In public relations, ‘spin’ is the term people use when they would like a topic or story covered in a specific manner, in a certain light. In the realm of politics, unfortunately, some elected officials and their mouthpieces like to apply the same tactics while masking the truth from everyone. Case in point: contraception and the Catholic Church. Before falling victim to the hype, let’s get one thing clear, this issue isn’t about religious freedom or the federal government; it is about the rights of women all across this country to have access to appropriate care. It is about protecting the rights of those workers at religious institutions who may not be of that faith (and have no choice but to find work there), but deserve the same health care that a woman in corporate America does. This is about the notion that some religiously affiliated hospitals and schools receive federal money and therefore cannot deny a woman a federal guarantee. Let’s get one thing straight, this is real ‘class warfare’ from the right and this time the victims are the most vulnerable — women from lower-income neighborhoods. Everyday, women from all corners of this nation head to work in religious Catholic hospitals and universities providing the necessary services so many of us rely on. Even in my hometown of New York City, many of the finest hospitals are religiously affiliated, and simultaneously staffed by an overwhelming number of women from the outer boroughs of Manhattan or from poorer neighborhoods within the city. In the unfortunate circumstance that you fall gravely ill in the Big Apple, chances are pretty high that a nurse, secretary, orderly, etc. helping to save your life works at this institution not because of her unyielding faith to religion, but because of her dedication to helping others. And though we may not want to face reality, often times, this woman is working at this facility because there simply are no other options available for her to provide for her family. Don’t these women deserve the same rights as those on Wall St.? Why should they be denied access to contraception because their employer may be religiously opposed to the idea? If an institution is employing women from all sectors of society, how can they possibly dictate what these women can and cannot do when it comes to their own bodies? As pundits and legislators scream about the federal government infringing on the religious rights of people, they might want to remember that many of these religious facilities have no trouble accepting federal aid. From Medicare to Medicaid and more, these institutions are taking taxpayer money to provide services, and should therefore provide appropriate coverage for their own employees. You cannot accept money from the federal government and then turn around and say ‘federal government, you must do what I say’. This is hypocrisy at its highest and a coy attempt at slowly stripping away the liberties of all women. First, they will attack those without a voice; tomorrow, they will attack you. There’s a reason why most women — including Catholic women — use birth control and have no objection to its widespread usage. Unlike what the spin-doctors would have you believe, birth control pills aren’t only utilized to prevent pregnancies, but rather a multitude of women use them for other health care needs. From regulating a woman’s menstrual cycle to preventing ovarian problems, women everywhere take birth control as a means of protecting their own health, their bodies and the health of their future children. No one should be denied that right. As Republicans realize more and more everyday that their potential candidate (whoever that may be) doesn’t present a real challenge to the President, they will continue to fabricate these sorts of social wedge issues. Playing games with people’s beliefs, they will try to make us think that President Obama is somehow infringing on our religious freedoms, when he in fact already exempted over 300,000 Churches from this rule. But when a religious institution employs people of all faiths and services people from all faiths, they have no right to obstruct women from having access to vital services. If it’s women today, tomorrow they could just as easily decide to stop offering coverage to homosexuals, divorced individuals or any other group. Where would you draw the line? Don’t believe the spin, this isn’t about religious freedom, this isn’t about the President, this isn’t about states’ rights; it’s about women — all women — having the ability to control their own health and well-being. And no man, hospital or university should ever be allowed to tell them otherwise.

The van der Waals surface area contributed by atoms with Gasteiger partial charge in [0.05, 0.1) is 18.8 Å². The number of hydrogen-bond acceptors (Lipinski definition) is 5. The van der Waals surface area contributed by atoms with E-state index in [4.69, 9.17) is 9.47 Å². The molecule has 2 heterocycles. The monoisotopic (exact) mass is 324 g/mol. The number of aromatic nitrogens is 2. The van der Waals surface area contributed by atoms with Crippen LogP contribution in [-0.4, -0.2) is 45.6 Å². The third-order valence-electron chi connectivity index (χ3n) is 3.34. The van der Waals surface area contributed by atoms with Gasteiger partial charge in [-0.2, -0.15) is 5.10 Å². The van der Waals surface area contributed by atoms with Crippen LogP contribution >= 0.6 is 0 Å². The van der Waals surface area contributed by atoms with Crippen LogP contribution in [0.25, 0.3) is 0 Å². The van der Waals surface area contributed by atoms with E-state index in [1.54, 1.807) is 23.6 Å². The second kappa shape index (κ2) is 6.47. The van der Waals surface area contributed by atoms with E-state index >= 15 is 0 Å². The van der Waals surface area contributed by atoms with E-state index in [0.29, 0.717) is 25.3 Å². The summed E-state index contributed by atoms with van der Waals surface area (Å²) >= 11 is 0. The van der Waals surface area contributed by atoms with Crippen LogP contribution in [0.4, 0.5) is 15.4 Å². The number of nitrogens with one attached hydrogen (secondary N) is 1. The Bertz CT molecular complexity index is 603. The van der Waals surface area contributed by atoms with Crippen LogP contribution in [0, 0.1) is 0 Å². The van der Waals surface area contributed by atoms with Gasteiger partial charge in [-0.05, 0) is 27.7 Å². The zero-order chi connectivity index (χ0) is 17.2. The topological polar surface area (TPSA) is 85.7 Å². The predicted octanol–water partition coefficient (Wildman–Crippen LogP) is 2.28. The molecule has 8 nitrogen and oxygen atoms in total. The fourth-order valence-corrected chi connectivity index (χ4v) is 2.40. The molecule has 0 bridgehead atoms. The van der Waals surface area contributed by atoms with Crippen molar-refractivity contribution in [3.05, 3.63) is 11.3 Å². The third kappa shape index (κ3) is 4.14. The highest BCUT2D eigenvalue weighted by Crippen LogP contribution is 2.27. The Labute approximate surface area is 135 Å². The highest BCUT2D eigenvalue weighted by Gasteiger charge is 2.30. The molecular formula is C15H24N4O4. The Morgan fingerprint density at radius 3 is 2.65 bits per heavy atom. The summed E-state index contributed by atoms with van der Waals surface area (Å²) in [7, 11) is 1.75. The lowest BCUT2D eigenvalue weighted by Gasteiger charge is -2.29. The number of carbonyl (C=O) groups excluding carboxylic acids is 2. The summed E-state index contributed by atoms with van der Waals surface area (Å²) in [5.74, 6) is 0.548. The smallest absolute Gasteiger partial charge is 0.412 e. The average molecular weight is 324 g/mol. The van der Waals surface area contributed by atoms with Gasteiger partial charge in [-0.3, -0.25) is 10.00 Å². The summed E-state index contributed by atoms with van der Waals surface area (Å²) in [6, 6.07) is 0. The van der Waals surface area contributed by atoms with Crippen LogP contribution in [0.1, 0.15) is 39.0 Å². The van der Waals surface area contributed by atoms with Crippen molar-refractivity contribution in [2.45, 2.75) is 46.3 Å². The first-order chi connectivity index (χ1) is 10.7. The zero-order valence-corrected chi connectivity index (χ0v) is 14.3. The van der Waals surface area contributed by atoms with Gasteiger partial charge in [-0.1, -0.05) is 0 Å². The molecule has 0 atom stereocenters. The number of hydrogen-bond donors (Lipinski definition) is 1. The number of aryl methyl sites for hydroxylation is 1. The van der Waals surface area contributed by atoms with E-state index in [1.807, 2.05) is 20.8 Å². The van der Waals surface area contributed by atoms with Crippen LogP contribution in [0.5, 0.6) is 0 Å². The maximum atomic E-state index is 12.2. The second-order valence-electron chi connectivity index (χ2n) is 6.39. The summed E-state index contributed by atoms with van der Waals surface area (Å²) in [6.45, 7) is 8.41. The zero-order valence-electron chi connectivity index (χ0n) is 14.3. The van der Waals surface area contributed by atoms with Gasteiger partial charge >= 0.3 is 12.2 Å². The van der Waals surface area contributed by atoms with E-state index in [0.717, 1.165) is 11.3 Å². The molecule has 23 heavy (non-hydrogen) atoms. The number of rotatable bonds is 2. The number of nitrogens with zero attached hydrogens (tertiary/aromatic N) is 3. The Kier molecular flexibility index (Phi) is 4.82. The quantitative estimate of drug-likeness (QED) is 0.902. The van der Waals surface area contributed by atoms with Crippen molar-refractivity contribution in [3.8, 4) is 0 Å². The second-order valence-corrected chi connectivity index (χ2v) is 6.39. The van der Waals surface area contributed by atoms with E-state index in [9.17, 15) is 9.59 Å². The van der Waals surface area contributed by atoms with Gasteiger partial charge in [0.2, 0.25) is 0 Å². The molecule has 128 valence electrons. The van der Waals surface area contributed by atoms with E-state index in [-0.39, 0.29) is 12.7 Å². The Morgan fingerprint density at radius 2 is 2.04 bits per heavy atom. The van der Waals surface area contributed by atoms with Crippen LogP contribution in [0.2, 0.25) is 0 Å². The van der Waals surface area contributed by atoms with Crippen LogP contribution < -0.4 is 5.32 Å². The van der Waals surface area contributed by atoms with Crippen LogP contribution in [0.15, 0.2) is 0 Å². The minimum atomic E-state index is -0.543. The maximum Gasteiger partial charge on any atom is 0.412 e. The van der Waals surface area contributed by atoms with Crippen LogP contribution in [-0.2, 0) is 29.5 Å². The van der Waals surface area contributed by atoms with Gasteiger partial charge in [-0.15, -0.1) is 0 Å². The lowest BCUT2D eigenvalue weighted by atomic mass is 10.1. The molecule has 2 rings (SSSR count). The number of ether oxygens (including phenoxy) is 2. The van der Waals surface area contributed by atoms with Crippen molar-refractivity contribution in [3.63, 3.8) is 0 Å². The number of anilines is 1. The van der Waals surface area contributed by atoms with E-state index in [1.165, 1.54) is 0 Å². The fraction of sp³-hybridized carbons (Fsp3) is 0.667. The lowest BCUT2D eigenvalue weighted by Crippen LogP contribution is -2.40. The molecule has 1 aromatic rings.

All of us have survived the awkwardness of a friend’s breakup or divorce and having to endure the inevitable social pressure to choose sides. Perhaps the only thing more awkward than telling one friend that you won’t be attending his upcoming wedding to the woman he left your other friend for is choosing sides only to find out that against all odds, your friends are actually reconciling, and every horrible thing you said to one about the other, like, “I always thought you were too good for him anyway,” the formerly soon-to-be-ex now knows. Welcome to the world of those of us who care about women’s health. It’s been a whirlwind week for the Susan G. Komen Foundation, Planned Parenthood and any woman or man who cares about both organizations. The Komen Foundation’s initial withdrawal of funding from Planned Parenthood, the ensuing backlash and subsequent reversal and reconciliation has left many reeling. For some, the end result means the matter is resolved and it is simply time to move on. Others feel as though healing is not that easy, and they’ve been left with post-traumatic stress disorder, philanthropic edition. Regardless of where you stand on the issue — and which member of the couple you took sides with during this trial separation — there are lessons all of us who care about women’s health and social change can glean from this saga. A few of them are below. Feel free to weigh in with your own in the comments section. 7. Despite a complicated history, wealthy white women and poor minority women know that we are all in this together. Wealthy white women and poor women of color have a complex history. Since our nation’s inception, white women of means have relied on poor women of color to help them keep their homes and care for their families. (Some of my own family members did just that.) As stories like The Help have reminded us, such relationships have bred empathy and unbreakable bonds across barriers of race and class among some, while fueling resentment among others. These resentments burst into the open during the feminist movement when many women of color, who had struggled to find a place within the civil rights movement where they encountered sexism, felt equally excluded from the mainstream feminist movement because of racism and classism. Komen-gate briefly reopened old wounds. Watching Komen founder Nancy Brinker , a former ambassador with the Bush administration, trying desperately to undo one of the worst philanthropic PR implosions in recent memory while decked out in her crisp suits, expensive jewelry and perfectly coifed hair, it was hard not see a woman who has probably never thought about how her maid pays for her breast exams. Luckily, there were plenty of other powerful, educated women who do think about such things, and who recognized that when it comes to women’s health we’re all in this together. Those women made their voices heard, online and with their wallets, and because of them more low-income women — many of them of color — will continue to receive the lifesaving healthcare that they need. 6. Women’s health is not a women’s issue. Women’s health issues are often talked about in the media and in the world of politics as if they only matter to women. But for every female activist, legislator and voter whose life has been touched by a gender specific health scare, be it breast cancer or a high-risk pregnancy, there is a man whose life they have touched. Many of those men came out in full force this week, among them Mayor Michael Bloomberg whose $250,000 matching pledge to Planned Parenthood inspired the Livestrong Foundation, founded by cycling legend and cancer-survivor Lance Anrmstrong, to pledge $100,000 to the organization. 5. Cancer doesn’t care what color you are, or how much money you have, but plenty of politicians do. The timing was oddly apropos. The same week that Mitt Romney declared that he’s ” not concerned about the very poor ,” because they enjoy “safety nets,” the Komen controversy reminded us that those so-called safety nets don’t catch everybody when they fall. Black women are statistically more likely to die from breast cancer than other women due to the disease often being caught later. Early detection is key, but when you are poor preventative medical care is a luxury, and race is still very much intertwined with the politics of poverty in our country. What I find confusing is that many of the same politicians who oppose funding for Planned Parenthood also oppose universal healthcare reform. I thought part of the rationale for opposing universal healthcare was the belief that private organizations should step in to fill the void of government when it comes to addressing the needs of the needy. Isn’t that precisely what Planned Parenthood was doing by providing breast cancer screenings to low income-women? Groups like Planned Parenthood literally save lives, which brings me to number 4… 4. Planned Parenthood is not an abortion group. Planned Parenthood and it’s supporters will likely look back on the last few days as among the most important — and empowering — in the nearly century old organization’s existence. Not only has the Komen controversy provided Planned Parenthood with a fundraising bonanza (it raised $3 million dollars since the Komen news first became public) but it provided the group with something much more valuable: the kind of public relations money can’t buy. For years, Planned Parenthood has been losing the messaging war to conservatives, intent on depicting it as nothing more than a well-oiled killing machine. (Sen. Jon Kyl famously, or rather infamously, accused Planned Parenthood of spending 90 percent of its services on abortion. The real figure is 3 percent but that fact didn’t matter to many.) I had family members who thought that Planned Parenthood was synonymous with abortion. Not any more. Now thanks to Komen-gate everyone and their mother — literally — know that Planned Parenthood is just what it has always proclaimed itself to be: a women’s health organization, helping women to address their reproductive needs, and to receive lifesaving exams to help protect them from breast cancer. 3. Men in power that use birth control when they need it see nothing wrong with using their power to deprive women in need from using it. When I found out that Sen. David Vitter was among the elected officials spearheading the investigation into Planned Parenthood that was blamed for the Komen Foundation’s initial plans to terminate grants to the organization, I thought I was reading a headline from The Onion . In case you have forgotten, Sen. Vitter was enmeshed in a sex scandal involving a prostitute (at least I think it was “a prostitute,” for all I know it could have been several) and let’s just say firsthand accounts, courtesy of the escort service, make it clear that Vitter very much believes in using contraception. Apparently men in power trying to avoid political scandal should have easy access to contraception. It’s just poor women, reliant on groups like Planned Parenthood, who shouldn’t. Vitter is not alone in his thinking. Presidential candidate Newt Gingrich condemned the Obama administration’s ruling to make contraception available to all women, regardless of who their employer is, under the new healthcare law. Of course, the obvious question that leaves many of us with is, did he feel that way years ago, when his current wife/then-girlfriend Callista was in childbearing years, he was married to someone else and leading the charge to investigate the president for a scandal stemming from an affair. I don’t know the answer but he or his campaign representatives are welcome to weigh in with a response in the comments below. Click here to see the top two lessons. Keli Goff www.keligoff.com is the author of The GQ Candidate and a Contributing Editor to Loop21.com where this piece originally appeared.